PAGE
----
For airframes, we try to keep most of it in-house, and the Embraer maintenance being outsourced was a unique situation as we wanted to keep aircraft available for commercial use. We don’t expect to send any other aircraft to third-party MROs this year, as those checks will be done in-house. Around 95% of our maintenance is done in-house, with the other 5% outsourced.

What does Aerolineas Argentinas look for in an MRO partner, and is it exploring new partnerships?

Geographically, Argentina, and the South America region, is very far away from the rest of the world, so being in this location can impact logistics and lead times. So finding partners who can ensure short turnaround times is important. Of course, quality is a big driver when seeking our partners—this is a non-negotiable asset for us. Long-term relationships are also important, given the fluctuating economy of Argentina. We are seeking partners to work with in several areas, including improving our back shop and engine workshop capabilities. We are also analyzing the possibility of recovering our old test cell, which was previously used for JT8D engines powering MD-80 aircraft many years ago. We’re trying to find a partner to potentially upgrade our test cell for current engine types. We have a good capability for CF34 and CFM56 engines, and upgrading the test cell could lead to improvements in our engine shop.

However, our location far away from regions such as North America, Europe and Asia-Pacific would mean challenges related to turnaround times and logistics costs. We need to assess whether this move would be economically viable. Also, we are speaking to an MRO provider about potentially partnering to set up a parts pooling location in Latin America.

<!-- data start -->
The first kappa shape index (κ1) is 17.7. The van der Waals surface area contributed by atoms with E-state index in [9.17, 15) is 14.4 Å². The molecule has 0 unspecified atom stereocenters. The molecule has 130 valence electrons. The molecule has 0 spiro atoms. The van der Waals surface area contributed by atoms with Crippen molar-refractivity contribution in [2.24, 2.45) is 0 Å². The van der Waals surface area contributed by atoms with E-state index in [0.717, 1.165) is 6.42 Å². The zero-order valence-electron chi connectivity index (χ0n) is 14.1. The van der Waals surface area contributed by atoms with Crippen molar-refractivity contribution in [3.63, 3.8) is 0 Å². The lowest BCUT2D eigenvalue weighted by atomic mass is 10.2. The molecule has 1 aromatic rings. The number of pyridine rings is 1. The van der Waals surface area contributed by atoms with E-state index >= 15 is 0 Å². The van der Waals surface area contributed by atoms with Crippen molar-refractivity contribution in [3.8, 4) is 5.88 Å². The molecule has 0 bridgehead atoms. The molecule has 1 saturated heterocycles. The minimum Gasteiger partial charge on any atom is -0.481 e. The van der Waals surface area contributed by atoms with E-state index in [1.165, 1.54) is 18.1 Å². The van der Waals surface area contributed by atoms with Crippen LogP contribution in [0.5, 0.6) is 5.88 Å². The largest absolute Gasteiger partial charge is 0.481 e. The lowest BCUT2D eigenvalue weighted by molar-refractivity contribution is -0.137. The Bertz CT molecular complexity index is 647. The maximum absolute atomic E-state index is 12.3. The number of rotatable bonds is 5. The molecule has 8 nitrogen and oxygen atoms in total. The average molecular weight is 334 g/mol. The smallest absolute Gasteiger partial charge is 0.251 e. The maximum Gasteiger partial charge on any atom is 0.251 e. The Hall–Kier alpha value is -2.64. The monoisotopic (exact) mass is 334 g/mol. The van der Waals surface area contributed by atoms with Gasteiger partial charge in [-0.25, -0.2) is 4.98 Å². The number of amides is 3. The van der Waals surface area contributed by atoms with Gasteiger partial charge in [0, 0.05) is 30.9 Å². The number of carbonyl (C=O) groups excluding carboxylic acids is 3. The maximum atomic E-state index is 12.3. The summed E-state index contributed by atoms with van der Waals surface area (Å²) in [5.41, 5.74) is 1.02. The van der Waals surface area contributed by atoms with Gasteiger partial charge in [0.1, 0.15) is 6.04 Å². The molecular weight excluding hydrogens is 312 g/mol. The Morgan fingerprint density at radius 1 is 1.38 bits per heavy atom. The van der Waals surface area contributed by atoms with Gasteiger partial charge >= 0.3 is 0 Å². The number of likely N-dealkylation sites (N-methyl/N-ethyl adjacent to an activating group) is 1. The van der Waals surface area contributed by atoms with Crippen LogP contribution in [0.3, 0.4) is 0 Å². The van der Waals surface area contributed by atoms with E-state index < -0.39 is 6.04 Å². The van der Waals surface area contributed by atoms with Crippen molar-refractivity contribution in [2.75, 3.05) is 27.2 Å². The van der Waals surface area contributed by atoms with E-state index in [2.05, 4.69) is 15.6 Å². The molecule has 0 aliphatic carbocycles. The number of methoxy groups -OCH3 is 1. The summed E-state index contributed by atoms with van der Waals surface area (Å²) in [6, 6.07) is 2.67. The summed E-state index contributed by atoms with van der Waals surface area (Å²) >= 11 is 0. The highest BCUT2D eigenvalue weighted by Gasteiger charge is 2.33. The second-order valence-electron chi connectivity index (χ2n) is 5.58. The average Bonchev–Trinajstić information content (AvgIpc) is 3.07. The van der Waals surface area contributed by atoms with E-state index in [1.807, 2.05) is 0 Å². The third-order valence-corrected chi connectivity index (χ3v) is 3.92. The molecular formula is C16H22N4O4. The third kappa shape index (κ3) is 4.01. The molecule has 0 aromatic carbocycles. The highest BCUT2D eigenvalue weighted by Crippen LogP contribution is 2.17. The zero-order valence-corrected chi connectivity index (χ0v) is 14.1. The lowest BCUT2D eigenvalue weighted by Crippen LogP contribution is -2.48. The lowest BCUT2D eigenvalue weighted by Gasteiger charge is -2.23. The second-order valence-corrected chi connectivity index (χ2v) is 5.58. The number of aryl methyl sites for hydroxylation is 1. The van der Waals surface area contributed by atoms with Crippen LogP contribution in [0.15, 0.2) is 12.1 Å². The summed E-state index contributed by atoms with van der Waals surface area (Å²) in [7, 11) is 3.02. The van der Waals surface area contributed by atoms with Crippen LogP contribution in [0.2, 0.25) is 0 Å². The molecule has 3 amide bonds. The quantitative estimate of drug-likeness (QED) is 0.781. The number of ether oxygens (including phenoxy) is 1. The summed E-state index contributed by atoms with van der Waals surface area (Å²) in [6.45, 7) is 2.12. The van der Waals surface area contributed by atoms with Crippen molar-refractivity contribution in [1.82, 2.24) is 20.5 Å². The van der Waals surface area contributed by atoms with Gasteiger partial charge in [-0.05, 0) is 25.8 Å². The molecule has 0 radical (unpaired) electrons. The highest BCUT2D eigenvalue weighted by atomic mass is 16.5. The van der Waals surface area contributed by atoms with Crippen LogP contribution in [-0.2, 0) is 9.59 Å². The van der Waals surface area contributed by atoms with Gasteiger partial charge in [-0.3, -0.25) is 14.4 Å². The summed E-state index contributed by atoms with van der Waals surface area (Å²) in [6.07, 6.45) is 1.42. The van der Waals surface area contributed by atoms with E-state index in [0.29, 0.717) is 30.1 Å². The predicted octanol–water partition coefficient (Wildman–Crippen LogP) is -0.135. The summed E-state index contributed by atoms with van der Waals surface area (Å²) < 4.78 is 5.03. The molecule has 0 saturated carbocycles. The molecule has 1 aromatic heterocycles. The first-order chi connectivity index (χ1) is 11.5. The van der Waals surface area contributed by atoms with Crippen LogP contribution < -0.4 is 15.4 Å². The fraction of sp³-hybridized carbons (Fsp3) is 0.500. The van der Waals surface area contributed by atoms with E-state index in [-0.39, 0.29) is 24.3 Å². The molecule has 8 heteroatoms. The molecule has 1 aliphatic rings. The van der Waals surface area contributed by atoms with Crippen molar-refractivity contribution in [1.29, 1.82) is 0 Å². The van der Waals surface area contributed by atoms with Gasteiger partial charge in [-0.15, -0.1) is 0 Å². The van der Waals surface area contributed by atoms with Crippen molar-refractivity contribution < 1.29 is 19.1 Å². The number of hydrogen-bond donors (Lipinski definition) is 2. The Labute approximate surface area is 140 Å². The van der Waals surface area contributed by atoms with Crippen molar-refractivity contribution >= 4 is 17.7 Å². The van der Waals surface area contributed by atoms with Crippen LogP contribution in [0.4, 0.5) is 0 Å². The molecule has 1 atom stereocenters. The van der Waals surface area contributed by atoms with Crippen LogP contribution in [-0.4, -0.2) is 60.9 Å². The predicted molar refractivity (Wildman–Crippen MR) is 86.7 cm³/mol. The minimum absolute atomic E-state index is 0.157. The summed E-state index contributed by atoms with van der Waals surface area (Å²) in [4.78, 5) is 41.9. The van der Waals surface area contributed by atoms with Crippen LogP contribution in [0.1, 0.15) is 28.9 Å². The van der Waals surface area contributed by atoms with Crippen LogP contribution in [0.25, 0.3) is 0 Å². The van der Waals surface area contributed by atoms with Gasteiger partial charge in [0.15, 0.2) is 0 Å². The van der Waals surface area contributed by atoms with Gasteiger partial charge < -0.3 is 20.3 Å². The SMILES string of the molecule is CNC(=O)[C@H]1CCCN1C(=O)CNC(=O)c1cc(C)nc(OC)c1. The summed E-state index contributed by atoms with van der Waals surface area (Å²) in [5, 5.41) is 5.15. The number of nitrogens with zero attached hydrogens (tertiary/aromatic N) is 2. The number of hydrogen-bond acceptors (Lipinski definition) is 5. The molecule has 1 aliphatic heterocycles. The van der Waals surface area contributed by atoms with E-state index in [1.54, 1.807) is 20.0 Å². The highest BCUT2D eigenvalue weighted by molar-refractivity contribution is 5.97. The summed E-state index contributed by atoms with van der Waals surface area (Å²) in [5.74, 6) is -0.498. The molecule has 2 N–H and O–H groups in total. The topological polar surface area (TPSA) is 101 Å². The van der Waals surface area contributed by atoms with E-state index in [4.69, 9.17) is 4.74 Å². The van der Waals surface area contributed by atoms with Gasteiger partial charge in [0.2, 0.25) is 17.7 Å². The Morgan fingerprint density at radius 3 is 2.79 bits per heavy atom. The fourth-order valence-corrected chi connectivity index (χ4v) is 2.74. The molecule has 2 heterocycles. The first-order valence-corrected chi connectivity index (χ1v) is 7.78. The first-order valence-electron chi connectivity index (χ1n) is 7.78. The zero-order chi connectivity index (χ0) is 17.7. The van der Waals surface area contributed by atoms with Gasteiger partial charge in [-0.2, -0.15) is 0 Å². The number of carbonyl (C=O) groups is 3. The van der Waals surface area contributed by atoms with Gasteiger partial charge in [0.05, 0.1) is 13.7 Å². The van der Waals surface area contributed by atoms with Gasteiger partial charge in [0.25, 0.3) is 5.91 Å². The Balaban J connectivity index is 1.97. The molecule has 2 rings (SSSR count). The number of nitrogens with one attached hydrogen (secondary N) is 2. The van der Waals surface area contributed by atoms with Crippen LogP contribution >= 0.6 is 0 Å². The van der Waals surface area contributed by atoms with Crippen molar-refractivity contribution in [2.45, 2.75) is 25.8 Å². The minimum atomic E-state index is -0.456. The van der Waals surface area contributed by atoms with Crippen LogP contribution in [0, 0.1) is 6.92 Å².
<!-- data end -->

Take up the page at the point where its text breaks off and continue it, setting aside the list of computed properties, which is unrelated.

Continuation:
We’re also looking to grow airframe heavy maintenance for other airlines and grow our business as a third-party provider as we continue to grow our efficiency and develop business cases for our capabilities. This growth would target the Latin America region, where we see there is a need for more MRO providers.

How has the MRO supply chain held up over the past few years, considering various global events and crises?

Logistics costs are rising. In the supply chain, we share the same problems with other Latin American airlines. Together, we’ve discussed what OEMs can do to help us. From our side, in our procurement and materials management, we increased communication and permanently monitored the situation with our suppliers. We had to maintain and even increase our stock of certain component types, too. But overall, it’s a tough environment right now. There are issues with logistics and distribution for parts from the U.S. to Latin America, and turnaround times are increasing. This has especially had an impact on our annual heavy maintenance plan. However, over time, these will ease, and I expect them to normalize by the middle of next year. One solution we’ve explored to ease some supply chain pressures is changing our policies toward [parts manufacturer approval (PMA)] parts. Aerolineas Argentinas has a restrictive policy toward PMA, but we are looking for more flexibility and a potential agreement between OEMs and PMA manufacturers. We’ve started to use PMA parts for our interiors work initially, and with approvals, we’d like to start using more PMAs in our fleet.